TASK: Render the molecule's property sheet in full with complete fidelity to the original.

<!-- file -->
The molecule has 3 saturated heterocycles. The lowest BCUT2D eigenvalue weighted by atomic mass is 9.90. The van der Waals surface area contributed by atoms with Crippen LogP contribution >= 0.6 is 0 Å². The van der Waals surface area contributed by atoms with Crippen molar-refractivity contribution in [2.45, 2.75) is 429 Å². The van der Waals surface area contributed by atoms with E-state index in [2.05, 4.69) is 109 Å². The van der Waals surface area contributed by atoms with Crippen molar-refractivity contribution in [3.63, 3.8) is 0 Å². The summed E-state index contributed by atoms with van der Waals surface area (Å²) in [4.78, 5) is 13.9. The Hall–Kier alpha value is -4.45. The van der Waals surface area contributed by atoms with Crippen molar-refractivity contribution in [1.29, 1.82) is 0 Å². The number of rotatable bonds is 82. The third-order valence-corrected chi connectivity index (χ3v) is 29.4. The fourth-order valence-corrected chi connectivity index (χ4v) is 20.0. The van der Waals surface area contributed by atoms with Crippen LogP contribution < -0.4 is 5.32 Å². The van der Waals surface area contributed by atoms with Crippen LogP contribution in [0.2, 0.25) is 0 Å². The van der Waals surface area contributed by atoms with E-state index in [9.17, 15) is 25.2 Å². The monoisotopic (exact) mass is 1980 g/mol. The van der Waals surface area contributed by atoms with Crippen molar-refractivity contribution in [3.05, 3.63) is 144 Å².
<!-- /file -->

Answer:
The molecule has 3 saturated heterocycles. The lowest BCUT2D eigenvalue weighted by atomic mass is 9.90. The van der Waals surface area contributed by atoms with Crippen LogP contribution >= 0.6 is 0 Å². The van der Waals surface area contributed by atoms with Crippen molar-refractivity contribution in [2.45, 2.75) is 429 Å². The van der Waals surface area contributed by atoms with E-state index in [2.05, 4.69) is 109 Å². The van der Waals surface area contributed by atoms with Crippen molar-refractivity contribution in [3.63, 3.8) is 0 Å². The summed E-state index contributed by atoms with van der Waals surface area (Å²) in [4.78, 5) is 13.9. The Hall–Kier alpha value is -4.45. The van der Waals surface area contributed by atoms with Crippen molar-refractivity contribution in [1.29, 1.82) is 0 Å². The number of rotatable bonds is 82. The third-order valence-corrected chi connectivity index (χ3v) is 29.4. The fourth-order valence-corrected chi connectivity index (χ4v) is 20.0. The van der Waals surface area contributed by atoms with Crippen LogP contribution < -0.4 is 5.32 Å². The van der Waals surface area contributed by atoms with Crippen LogP contribution in [0.2, 0.25) is 0 Å². The van der Waals surface area contributed by atoms with E-state index in [9.17, 15) is 25.2 Å². The monoisotopic (exact) mass is 1980 g/mol. The van der Waals surface area contributed by atoms with Crippen molar-refractivity contribution in [3.05, 3.63) is 144 Å².